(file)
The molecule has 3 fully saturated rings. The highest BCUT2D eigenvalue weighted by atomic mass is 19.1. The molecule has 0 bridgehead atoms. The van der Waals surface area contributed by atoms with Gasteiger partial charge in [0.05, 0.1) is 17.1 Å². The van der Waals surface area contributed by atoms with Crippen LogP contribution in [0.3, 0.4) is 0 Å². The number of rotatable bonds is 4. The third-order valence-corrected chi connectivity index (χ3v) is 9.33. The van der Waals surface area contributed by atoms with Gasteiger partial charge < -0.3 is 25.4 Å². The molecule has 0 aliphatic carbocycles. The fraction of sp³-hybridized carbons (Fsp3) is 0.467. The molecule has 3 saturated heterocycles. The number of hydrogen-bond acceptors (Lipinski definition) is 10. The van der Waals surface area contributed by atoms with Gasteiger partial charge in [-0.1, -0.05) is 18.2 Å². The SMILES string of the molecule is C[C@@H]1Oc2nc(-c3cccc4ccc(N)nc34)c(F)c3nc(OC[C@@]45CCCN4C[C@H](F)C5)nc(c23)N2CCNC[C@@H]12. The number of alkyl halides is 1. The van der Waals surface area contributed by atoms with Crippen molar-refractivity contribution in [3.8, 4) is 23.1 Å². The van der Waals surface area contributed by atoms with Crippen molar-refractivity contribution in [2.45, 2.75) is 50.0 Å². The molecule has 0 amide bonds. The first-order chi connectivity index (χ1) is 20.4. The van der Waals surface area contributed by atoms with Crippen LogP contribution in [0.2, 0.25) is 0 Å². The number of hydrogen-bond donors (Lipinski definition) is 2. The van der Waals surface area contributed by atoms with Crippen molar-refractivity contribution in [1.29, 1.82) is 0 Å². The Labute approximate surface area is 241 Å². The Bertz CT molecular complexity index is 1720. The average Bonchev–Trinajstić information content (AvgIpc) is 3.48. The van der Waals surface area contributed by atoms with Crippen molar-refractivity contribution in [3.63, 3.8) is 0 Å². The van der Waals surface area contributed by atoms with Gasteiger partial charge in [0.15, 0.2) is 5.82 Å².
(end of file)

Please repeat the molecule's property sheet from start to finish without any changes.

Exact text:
The molecule has 3 fully saturated rings. The highest BCUT2D eigenvalue weighted by atomic mass is 19.1. The molecule has 0 bridgehead atoms. The van der Waals surface area contributed by atoms with Gasteiger partial charge in [0.05, 0.1) is 17.1 Å². The van der Waals surface area contributed by atoms with Crippen LogP contribution in [0.3, 0.4) is 0 Å². The number of rotatable bonds is 4. The third-order valence-corrected chi connectivity index (χ3v) is 9.33. The van der Waals surface area contributed by atoms with Gasteiger partial charge < -0.3 is 25.4 Å². The molecule has 0 aliphatic carbocycles. The fraction of sp³-hybridized carbons (Fsp3) is 0.467. The molecule has 3 saturated heterocycles. The number of hydrogen-bond acceptors (Lipinski definition) is 10. The van der Waals surface area contributed by atoms with Gasteiger partial charge in [-0.1, -0.05) is 18.2 Å². The SMILES string of the molecule is C[C@@H]1Oc2nc(-c3cccc4ccc(N)nc34)c(F)c3nc(OC[C@@]45CCCN4C[C@H](F)C5)nc(c23)N2CCNC[C@@H]12. The number of alkyl halides is 1. The van der Waals surface area contributed by atoms with Crippen molar-refractivity contribution in [3.8, 4) is 23.1 Å². The van der Waals surface area contributed by atoms with Crippen molar-refractivity contribution in [2.45, 2.75) is 50.0 Å². The molecule has 0 amide bonds. The first-order chi connectivity index (χ1) is 20.4. The van der Waals surface area contributed by atoms with Crippen LogP contribution in [0.2, 0.25) is 0 Å². The number of hydrogen-bond donors (Lipinski definition) is 2. The van der Waals surface area contributed by atoms with Crippen molar-refractivity contribution in [1.29, 1.82) is 0 Å². The Labute approximate surface area is 241 Å². The Bertz CT molecular complexity index is 1720. The average Bonchev–Trinajstić information content (AvgIpc) is 3.48. The van der Waals surface area contributed by atoms with Crippen molar-refractivity contribution in [3.63, 3.8) is 0 Å². The van der Waals surface area contributed by atoms with Gasteiger partial charge in [0.15, 0.2) is 5.82 Å².